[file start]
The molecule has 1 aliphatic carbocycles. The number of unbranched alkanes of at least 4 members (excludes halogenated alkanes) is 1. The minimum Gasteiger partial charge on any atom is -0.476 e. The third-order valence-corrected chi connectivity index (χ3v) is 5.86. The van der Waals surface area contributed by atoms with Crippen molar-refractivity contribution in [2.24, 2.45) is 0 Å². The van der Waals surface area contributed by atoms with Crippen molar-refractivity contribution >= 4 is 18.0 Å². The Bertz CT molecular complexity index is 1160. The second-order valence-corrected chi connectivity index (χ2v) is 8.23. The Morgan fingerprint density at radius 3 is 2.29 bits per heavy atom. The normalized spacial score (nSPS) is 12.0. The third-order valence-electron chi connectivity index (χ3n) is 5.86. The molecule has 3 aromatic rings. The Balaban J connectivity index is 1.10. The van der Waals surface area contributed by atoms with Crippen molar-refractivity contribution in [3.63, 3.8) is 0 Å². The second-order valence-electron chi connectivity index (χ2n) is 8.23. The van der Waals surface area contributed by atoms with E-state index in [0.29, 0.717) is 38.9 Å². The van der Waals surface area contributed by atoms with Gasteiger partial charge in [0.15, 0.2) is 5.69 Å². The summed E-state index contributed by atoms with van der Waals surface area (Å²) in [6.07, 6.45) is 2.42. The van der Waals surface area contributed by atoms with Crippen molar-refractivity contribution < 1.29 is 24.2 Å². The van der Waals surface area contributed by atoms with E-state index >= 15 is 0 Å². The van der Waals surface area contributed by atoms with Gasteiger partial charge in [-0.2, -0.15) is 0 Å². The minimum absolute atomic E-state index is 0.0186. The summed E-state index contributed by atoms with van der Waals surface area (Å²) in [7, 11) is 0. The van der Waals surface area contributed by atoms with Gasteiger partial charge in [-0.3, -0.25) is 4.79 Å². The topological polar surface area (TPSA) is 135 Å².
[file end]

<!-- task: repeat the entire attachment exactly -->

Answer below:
The molecule has 1 aliphatic carbocycles. The number of unbranched alkanes of at least 4 members (excludes halogenated alkanes) is 1. The minimum Gasteiger partial charge on any atom is -0.476 e. The third-order valence-corrected chi connectivity index (χ3v) is 5.86. The van der Waals surface area contributed by atoms with Crippen molar-refractivity contribution in [2.24, 2.45) is 0 Å². The van der Waals surface area contributed by atoms with Crippen molar-refractivity contribution >= 4 is 18.0 Å². The Bertz CT molecular complexity index is 1160. The second-order valence-corrected chi connectivity index (χ2v) is 8.23. The Morgan fingerprint density at radius 3 is 2.29 bits per heavy atom. The normalized spacial score (nSPS) is 12.0. The third-order valence-electron chi connectivity index (χ3n) is 5.86. The molecule has 3 aromatic rings. The Balaban J connectivity index is 1.10. The van der Waals surface area contributed by atoms with Crippen molar-refractivity contribution in [3.63, 3.8) is 0 Å². The second-order valence-electron chi connectivity index (χ2n) is 8.23. The van der Waals surface area contributed by atoms with E-state index in [0.29, 0.717) is 38.9 Å². The van der Waals surface area contributed by atoms with Gasteiger partial charge in [0.15, 0.2) is 5.69 Å². The summed E-state index contributed by atoms with van der Waals surface area (Å²) in [6.07, 6.45) is 2.42. The van der Waals surface area contributed by atoms with Crippen molar-refractivity contribution < 1.29 is 24.2 Å². The van der Waals surface area contributed by atoms with E-state index >= 15 is 0 Å². The van der Waals surface area contributed by atoms with Gasteiger partial charge in [-0.2, -0.15) is 0 Å². The minimum absolute atomic E-state index is 0.0186. The summed E-state index contributed by atoms with van der Waals surface area (Å²) in [7, 11) is 0. The van der Waals surface area contributed by atoms with Gasteiger partial charge in [-0.3, -0.25) is 4.79 Å². The topological polar surface area (TPSA) is 135 Å².